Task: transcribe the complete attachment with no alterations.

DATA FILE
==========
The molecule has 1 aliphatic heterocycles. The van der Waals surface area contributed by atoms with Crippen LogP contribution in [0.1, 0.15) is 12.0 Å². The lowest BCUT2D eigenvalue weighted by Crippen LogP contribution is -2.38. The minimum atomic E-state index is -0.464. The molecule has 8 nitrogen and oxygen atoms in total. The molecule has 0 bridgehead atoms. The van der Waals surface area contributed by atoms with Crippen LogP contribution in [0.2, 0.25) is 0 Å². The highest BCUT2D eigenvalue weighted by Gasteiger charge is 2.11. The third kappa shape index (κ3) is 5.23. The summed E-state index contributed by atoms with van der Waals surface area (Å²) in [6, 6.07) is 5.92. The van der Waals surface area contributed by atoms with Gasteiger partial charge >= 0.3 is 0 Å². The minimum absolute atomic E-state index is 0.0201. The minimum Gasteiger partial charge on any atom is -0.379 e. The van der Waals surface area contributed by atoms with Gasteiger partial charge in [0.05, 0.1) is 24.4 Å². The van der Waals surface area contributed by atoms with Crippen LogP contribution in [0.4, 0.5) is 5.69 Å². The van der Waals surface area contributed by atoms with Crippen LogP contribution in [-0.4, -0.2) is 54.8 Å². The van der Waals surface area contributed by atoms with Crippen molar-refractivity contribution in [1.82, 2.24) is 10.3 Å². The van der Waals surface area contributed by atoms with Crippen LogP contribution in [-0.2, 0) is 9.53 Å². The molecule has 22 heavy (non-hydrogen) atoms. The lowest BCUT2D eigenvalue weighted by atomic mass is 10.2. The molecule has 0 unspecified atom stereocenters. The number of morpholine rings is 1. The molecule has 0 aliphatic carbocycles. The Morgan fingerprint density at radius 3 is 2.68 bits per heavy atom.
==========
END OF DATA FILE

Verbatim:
The molecule has 1 aliphatic heterocycles. The van der Waals surface area contributed by atoms with Crippen LogP contribution in [0.1, 0.15) is 12.0 Å². The lowest BCUT2D eigenvalue weighted by Crippen LogP contribution is -2.38. The minimum atomic E-state index is -0.464. The molecule has 8 nitrogen and oxygen atoms in total. The molecule has 0 bridgehead atoms. The van der Waals surface area contributed by atoms with Crippen LogP contribution in [0.2, 0.25) is 0 Å². The highest BCUT2D eigenvalue weighted by Gasteiger charge is 2.11. The third kappa shape index (κ3) is 5.23. The summed E-state index contributed by atoms with van der Waals surface area (Å²) in [6, 6.07) is 5.92. The van der Waals surface area contributed by atoms with Gasteiger partial charge >= 0.3 is 0 Å². The minimum absolute atomic E-state index is 0.0201. The minimum Gasteiger partial charge on any atom is -0.379 e. The van der Waals surface area contributed by atoms with Gasteiger partial charge in [0.05, 0.1) is 24.4 Å². The van der Waals surface area contributed by atoms with Crippen LogP contribution in [0.4, 0.5) is 5.69 Å². The van der Waals surface area contributed by atoms with Crippen LogP contribution in [-0.4, -0.2) is 54.8 Å². The van der Waals surface area contributed by atoms with Crippen molar-refractivity contribution in [1.82, 2.24) is 10.3 Å². The van der Waals surface area contributed by atoms with Crippen LogP contribution in [-0.2, 0) is 9.53 Å². The molecule has 22 heavy (non-hydrogen) atoms. The lowest BCUT2D eigenvalue weighted by atomic mass is 10.2. The molecule has 0 unspecified atom stereocenters. The number of morpholine rings is 1. The molecule has 0 aliphatic carbocycles. The Morgan fingerprint density at radius 3 is 2.68 bits per heavy atom.